“Much of what I create is a collaboration between me and the subject. It is uncomfortable to shoot something that is outside of how I look at the world. Photography has helped me to realize and see what is going on with me internally.”
Dalton Campbell (born in 1980) is a photographer from the USA currently based in Austin, Texas. He’s self-taught when it comes to photography. For Dalton Campbell photography is a form to explore the sensual part of his subjects.
“The work that I am trying to create is meant to be more sensual than sexual. I want the human form to be obviously beautiful without pushing it to be exploitative.”
Interview with Dalton Campbell
Dalton, why did you become a photographer? And what does photography mean to you?
I was craving a creative outlet in my life. I tried to play drums. Gave up, and bought my first camera. The rest is history. Photography allows me to connect and share with people. People give what I do meaning and life. I could care less about landscape, product, and automotive photography. Well, unless it has people in it. Photography does not feel like work to me. It feels like play.
A photographer has many “tools” at hand to bring across his message: lenses, lighting, framing, color treatment etc. Can you elaborate a little bit on the techniques you used for this particular project in order to link form and content? In other words: How would you describe your photographic language and creative process?
My technique is always in a state of flux. I review, analyze, and breakdown the work of other photographers who’s work I adore. Then I try to figure it out apply it and then craft and modify it into my own. I came into photography without any formal training. Thus my knowledge base has been expanded with this process. This process yields a bunch of bad photos. But once it’s worked out, it is with me forever. I like to balance natural light shooting along with studio. I think both are important. My next big push is to bring additive lighting into natural light.
What reaction do you intend to provoke in people looking at you photos?
“I only think about liking the photo myself.”
Oh man, I am not really sure. I really don’t think much about that truthfully. The photos are more about the dialog I have with the people I am shooting. It’s about the collaboration of ideas and emotions. I only think about liking the photo myself. Of course I want others to like them too, but this does not play a part in creating the photos.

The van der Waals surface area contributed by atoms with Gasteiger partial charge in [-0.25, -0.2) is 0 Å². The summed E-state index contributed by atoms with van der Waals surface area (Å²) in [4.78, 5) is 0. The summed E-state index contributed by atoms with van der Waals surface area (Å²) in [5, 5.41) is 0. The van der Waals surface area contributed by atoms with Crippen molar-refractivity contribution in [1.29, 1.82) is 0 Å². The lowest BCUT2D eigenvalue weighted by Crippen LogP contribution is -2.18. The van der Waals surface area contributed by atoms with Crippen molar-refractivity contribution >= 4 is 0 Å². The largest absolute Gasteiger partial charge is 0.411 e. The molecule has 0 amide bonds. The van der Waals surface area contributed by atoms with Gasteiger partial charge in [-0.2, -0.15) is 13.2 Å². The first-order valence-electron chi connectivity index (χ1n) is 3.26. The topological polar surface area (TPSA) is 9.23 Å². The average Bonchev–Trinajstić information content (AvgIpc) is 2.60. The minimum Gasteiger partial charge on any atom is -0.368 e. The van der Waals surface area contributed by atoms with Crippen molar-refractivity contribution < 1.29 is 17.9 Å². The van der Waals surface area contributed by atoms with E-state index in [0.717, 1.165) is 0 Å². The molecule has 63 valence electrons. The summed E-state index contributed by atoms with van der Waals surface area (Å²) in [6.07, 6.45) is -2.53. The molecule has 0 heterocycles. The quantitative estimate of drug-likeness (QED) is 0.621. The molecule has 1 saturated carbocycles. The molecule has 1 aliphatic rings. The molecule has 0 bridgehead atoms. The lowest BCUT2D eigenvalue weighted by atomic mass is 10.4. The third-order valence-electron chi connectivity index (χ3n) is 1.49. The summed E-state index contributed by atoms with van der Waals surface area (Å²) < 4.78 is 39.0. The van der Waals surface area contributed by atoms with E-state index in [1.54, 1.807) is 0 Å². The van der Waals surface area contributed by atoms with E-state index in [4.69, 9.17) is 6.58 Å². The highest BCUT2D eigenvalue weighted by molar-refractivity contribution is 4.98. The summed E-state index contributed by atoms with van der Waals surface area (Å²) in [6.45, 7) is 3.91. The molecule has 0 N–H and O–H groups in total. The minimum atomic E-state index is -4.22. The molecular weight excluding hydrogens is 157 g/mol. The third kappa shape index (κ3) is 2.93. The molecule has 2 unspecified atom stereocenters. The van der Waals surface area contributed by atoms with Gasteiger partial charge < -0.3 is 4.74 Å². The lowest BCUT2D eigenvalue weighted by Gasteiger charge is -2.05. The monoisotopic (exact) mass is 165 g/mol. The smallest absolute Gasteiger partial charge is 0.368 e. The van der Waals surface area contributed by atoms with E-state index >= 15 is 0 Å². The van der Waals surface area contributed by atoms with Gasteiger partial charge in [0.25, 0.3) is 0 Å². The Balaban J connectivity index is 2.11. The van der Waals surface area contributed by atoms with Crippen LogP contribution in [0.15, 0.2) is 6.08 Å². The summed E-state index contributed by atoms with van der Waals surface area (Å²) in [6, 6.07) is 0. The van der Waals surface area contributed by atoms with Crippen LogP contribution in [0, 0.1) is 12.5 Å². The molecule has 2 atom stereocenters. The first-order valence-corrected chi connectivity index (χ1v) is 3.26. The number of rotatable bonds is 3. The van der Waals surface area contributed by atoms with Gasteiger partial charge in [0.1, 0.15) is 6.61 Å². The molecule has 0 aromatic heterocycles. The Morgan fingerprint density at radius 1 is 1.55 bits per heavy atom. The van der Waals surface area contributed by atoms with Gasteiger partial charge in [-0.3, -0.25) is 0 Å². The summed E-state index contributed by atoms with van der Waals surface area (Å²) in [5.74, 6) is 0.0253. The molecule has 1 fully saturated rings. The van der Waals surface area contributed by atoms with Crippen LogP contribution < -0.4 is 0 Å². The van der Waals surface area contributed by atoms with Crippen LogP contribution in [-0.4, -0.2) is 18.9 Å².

Which photographer has inspired you most?
Different photographers have played different roles at different times.
Martin Schoeller: His technical brilliance and ability to create amazing scenes.
Joey L.: His wonderful natural light and additive light photos. Look at Holy Men.
Edwin Tse: His wonderfully feminine portraits.
Of course the list goes on for different reasons.
What’s your favorite inspirational quote about photography?
I don’t really have on. Is that bad?
What kind of camera and equipment do you use?
A Canon 5d Mark 3, 50mm 1.4 lens, 20mm 1.8 lens, 100mm 2.0 lens. A bunch of other small things and studio lighting. I love my prime lenses!
What’s your favorite website about photography?
I have well over 30 book marked, too many to list.
What book about photography would you recommend?
I have never bought one.
Philosopher Susan Sontag once said “The camera makes everyone a tourist in other people’s reality, and eventually in one’s own”. How has photography changed the way you look at the world and what have you learnt about yourself?
“Photography has helped me to realize and see what is going on with me internally.”
Much of what I create is a collaboration between me and the subject. It is uncomfortable to shoot something that is outside of how I look at the world. Photography has helped me to realize and see what is going on with me internally. Hopefully that makes sense.
Every photographer is going through different stages in his formation. Which “landmarks” do you recall that have marked you and brought you to the place where you are today as a photographer?
The first and most important was the first time I shot at 1.8 lens. I was not hooked until then. Everything changed after that. The second was shooting with studio lighting. Once I controlled light, I then could mold it to my design.
Which advice would you give someone who wants to get started with photography?
Just do it, throw yourself completely into. Follow what gives you energy. For me it’s about connection with people. I then use photographic techniques to combine our emotions.
Last but not least, let’s switch roles: Which question would you have liked to be asked in this interview about your work that I didn’t ask? Please feel free to add it – as well as the answer.
Q: What aspect of photography gives you energy?
“I only do things that give me energy. I push the opposite out of my life. This is how I stay happy.”
A: I tend to evaluate both people and situations on a scale of energy. Take for instance you work for a job. You get off of that job how do you feel? After a shoot I am pumped. Typically I edit photos the same day of the shoot because it gives me energy. I can’t help it; it’s a natural expression. It also works with people. When you hang out with people that drain you of energy, or the opposite. Being aware of how those experiences change your energy. I only do things that give me energy now. I push the opposite out of my life. This is how I stay happy. If taking pictures of mountains give you a buzz. Do that! Follow those instincts.